Fryer v. Social Security Administration

Filing 22

ORDER granting 20 Motion for Attorney Fees in the amount of $2,564.00, together with expenses in the amount of $23.16, for a total of $2,587.16, pursuant to the EAJA. The Commissioner is directed to certify said award and pay Plaintiff's attorney in this amount. Signed by Magistrate Judge Jerome T. Kearney on 10/30/12. (kpr)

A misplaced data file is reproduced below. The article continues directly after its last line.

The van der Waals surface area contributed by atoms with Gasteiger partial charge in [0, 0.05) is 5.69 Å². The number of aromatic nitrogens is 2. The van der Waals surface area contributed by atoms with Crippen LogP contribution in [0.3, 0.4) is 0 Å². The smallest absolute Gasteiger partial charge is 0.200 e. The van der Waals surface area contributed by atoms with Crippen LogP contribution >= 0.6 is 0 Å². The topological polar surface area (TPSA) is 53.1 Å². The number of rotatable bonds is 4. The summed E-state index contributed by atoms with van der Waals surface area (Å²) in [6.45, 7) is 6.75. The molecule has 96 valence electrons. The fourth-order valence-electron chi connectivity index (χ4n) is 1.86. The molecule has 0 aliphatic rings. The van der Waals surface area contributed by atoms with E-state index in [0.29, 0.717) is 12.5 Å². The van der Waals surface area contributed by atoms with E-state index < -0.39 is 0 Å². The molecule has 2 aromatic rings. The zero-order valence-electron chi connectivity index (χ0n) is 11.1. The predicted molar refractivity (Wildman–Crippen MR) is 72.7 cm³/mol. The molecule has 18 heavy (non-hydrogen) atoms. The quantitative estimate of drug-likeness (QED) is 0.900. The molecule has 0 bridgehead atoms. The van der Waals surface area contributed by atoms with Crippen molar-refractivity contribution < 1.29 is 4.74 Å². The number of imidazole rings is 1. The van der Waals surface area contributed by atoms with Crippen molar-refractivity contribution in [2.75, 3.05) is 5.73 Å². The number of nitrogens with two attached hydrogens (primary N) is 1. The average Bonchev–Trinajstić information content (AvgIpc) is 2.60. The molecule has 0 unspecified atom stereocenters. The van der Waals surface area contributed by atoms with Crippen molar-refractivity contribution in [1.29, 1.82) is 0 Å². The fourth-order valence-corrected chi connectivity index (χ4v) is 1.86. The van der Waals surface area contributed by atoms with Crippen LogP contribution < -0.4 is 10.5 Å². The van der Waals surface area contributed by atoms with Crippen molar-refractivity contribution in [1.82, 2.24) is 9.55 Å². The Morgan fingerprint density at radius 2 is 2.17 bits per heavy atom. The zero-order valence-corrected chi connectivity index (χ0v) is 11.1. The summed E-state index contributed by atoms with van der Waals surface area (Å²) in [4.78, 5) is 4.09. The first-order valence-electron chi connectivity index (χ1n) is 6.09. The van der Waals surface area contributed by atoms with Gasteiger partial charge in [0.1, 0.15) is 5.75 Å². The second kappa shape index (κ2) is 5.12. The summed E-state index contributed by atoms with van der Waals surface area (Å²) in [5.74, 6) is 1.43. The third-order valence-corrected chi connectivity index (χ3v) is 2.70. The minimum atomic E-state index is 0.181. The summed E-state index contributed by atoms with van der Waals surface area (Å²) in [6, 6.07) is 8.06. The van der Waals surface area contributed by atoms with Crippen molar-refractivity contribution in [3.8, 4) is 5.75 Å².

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IN THE UNITED STATES DISTRICT COURT EASTERN DISTRICT OF ARKANSAS EASTERN DIVISION PAULA R. FRYER, Plaintiff, v. MICHAEL J. ASTRUE, Commissioner, Social Security Administration Defendant. ) ) ) ) ) ) ) ) ) Case No. 2:11-CV-00151 JTK ORDER AWARDING ATTORNEY’S FEES On July 16, 2012, the Court entered an Order reversing the decision of the Commissioner and remanding the case for further proceedings. Plaintiff’s counsel has filed a motion for attorney’s fees and expenses pursuant to the Equal Access to Justice Act (EAJA), 28 U.S.C. § 2412. He seeks compensation for seventeen and a half (17.5) hours of work performed at a rate of $175.08 per hour and for expenses in the amount of $23.16. The Commissioner has not responded to the motion. The Court can determine the reasonableness and accuracy of a fee request, even in the absence of an objection by the Commissioner. See Decker v. Sullivan, 976 F.2d 456, 459 (8th Cir. 1992) (“Although the issue was not raised on appeal, fairness to the parties requires an accurately calculated attorney’s fee award.”). “The district court should ... exclude from [the] fee calculation hours that were not reasonably expended.” Hensley v. Eckerhart, 461 U.S. 424, 434 (1983) (internal quotations and citation omitted). “If the preparation time is ‘excessive,’ the number of compensable hours may be reduced.” McMullen v. Apfel, 57 F. Supp. 2d 773, 774 (S.D. Iowa 1999). A review of counsel’s itemization indicates that his request should be reduced. For instance, he indicates that it took .5 hours to file the complaint on August 25, 2011, and another .5 hours to file a brief on April 25, 2012. “This time is clerical in nature and cannot be compensated under the EAJA.” Mallard v. Astrue, 10-2173, 2012 WL 3560792, *2 (W.D. Ark. Aug. 17, 2012); see also Granville House, Inc. v. Dep’t of HEW, 813 F.2d 881, 884 (8th Cir. 1987) (work which could have been completed by support staff is not compensable under the EAJA). In any event, the second of these entries is exaggerated because Plaintiff’s brief appears to have been filed electronically. Next, counsel’s claim that it took 2.6 hours to prepare and file his fee request is also excessive. The motion for fees and its accompanying documents undoubtedly took very little effort or time to prepare because identical filings are routinely prepared in the course of counsel’s practice. Very few changes needed to be made, and the only truly unique portion was the two-page itemization of the time that was expended. It is also unlikely that it took .8 hours to prepare and review the letters with summons. “This is an entirely mechanical procedure. It is doubtful that having all three letters prepared and signed would take .25 hours of attorney time. Certainly it should not have taken three quarters of an hour.” Bowman v. Sec’y of H.H.S., 744 F. Supp. 898, 899 (E.D. Ark. 1989). This work has also been rejected as clerical work by other courts. See Mallard, 2012 WL 3560792. Finally, it seems unlikely that 8.4 hours were spent in the brief’s creation. See Doc. No. 18 (“The majority of Fryer’s briefing consists of large, boilerplate quotations of the law and cursory conclusions that could easily be rejected out of hand.”). IT IS THEREFORE ORDERED that Plaintiff is awarded attorney’s fees in the amount of $2,564.00, together with expenses in the amount of $23.16, for a total of $2,587.16, pursuant to 2 the EAJA. The Commissioner is directed to certify said award and pay Plaintiff’s attorney in this amount. SO ORDERED this 30th day of October, 2012. ________________________________ United States Magistrate Judge 3

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